Tonight, I go to tutor in a nearby low-cost housing development that has an apartment set aside for community services, such as the after-school tutoring program. (There used to be at least five more of these programs set up in the Raleigh area, but this is the only one still running. The others ran out of volunteers and funding.) My hope is that this will make me feel better, that I'm actually doing something useful, which it usually does, but it also makes me upset to see so many children performing at below grade level, already being left behind in elementary school because the teacher can't spend as much time individualizing lessons as needed in this case, and because not all parents can take several hours every night to re-explain everything to their children in ways they can understand.

In the homeschooling books, the author mentioned that when schooling her child at home, she and many other parents had found that it really on takes 2-4 hours of "schooling" per day to equal and surpass what the children were getting in the public schools. I commented on what a sad commentary I thought that was to a friend, and he responded that this shouldn't be a surprise, since the main point of public school is really socialization, not academics. While this may be true, it is so shockingly opposite of my own conception of what school should be that I simply cannot reconcile the idea.

Don't get me wrong, I am fully in favor of the ideal of a free and equal public school experience for all children, but lately, I'm having a hard time finding a lot of faith for our system as it stands.

I have mixed feelings about home schooling, because I have seen it produce very mixed results. I mean, it works great if you have a capable person willing and able to stay in the home all day to educate the available children in the material at hand... but the pedagogical quality of parents as educators varies greatly by subject - as does the intentionality behind a home-schooled education. Maybe it is just living in the South, but at one end of the spectrum I've seen home-schoolers who were already working their way past calculus in the seventh grade but who had no literary experience outside of the King James variant of the Bible - sitting alongside functional illiterates whose grasp of basic mathematics had failed to advance beyond multiplication and division by the eighth grade - but they could play the guitar okay. A public education may not always have room for the excellence that a personalized education might provide, but at least it can provide some consistancy - and is far more likely to meet some of those 'national standards' proposed by the NCLB act.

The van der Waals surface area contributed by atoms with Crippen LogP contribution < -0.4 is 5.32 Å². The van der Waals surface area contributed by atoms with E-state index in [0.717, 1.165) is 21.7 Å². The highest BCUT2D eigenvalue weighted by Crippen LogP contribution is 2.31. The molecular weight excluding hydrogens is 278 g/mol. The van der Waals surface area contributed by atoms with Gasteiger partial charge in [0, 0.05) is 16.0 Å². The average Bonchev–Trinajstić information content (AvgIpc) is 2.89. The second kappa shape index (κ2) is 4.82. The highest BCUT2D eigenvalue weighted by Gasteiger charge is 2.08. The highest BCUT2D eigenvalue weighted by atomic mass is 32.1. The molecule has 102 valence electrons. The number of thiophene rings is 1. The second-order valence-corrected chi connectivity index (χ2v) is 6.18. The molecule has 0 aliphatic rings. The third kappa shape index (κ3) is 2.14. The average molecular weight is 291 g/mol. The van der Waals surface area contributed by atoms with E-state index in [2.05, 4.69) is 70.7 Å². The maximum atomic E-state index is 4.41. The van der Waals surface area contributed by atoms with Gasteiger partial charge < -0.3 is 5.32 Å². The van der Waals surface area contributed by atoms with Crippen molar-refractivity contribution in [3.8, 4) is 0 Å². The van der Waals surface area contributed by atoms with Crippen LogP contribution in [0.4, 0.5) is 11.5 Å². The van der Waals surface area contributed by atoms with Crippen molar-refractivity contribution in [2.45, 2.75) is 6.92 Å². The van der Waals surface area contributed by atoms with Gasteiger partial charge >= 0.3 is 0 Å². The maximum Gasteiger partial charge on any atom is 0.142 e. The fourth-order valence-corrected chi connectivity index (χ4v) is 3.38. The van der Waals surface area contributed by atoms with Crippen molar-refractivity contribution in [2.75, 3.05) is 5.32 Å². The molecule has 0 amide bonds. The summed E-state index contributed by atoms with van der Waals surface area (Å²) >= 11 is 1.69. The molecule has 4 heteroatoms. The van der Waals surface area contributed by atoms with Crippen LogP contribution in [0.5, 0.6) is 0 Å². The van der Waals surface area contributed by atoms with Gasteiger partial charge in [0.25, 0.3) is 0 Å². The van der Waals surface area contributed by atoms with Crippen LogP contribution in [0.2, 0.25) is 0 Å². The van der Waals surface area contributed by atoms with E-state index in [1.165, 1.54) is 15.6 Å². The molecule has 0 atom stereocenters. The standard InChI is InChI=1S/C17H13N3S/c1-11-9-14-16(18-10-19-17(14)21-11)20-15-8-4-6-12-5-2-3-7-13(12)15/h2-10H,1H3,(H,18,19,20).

Furthermore, what prevents home schooling from occurring as 'supplemental tutoring' when the child returns from said public school and parents return from work? I believe it could be effectively argued that my sister and I benefitted from a highly informal "experiential education" at our parents' side. On weekends and evenings we were made to explore 'cultural events' or zoos and museums. One was expected to read newspapers or books and films in order make intelligent conversation about current events. There were math problem sets to be solved or personal essays to be written when we misbehaved. Dinner table discussion ranged from exotic disease to classical literature.

My friends of Korean and Japanese descent often found themselves attending an extra day of school on Saturday that connected them to their cultural heritage - and what good Christian child is unfamiliar with the concept of Sunday school? Any good religious education should provide a young human being with the valuable skillsets for literacy, analysis, and social expression.

Education is where you make it happen, so I have to wonder: why doesn't everyone live like this?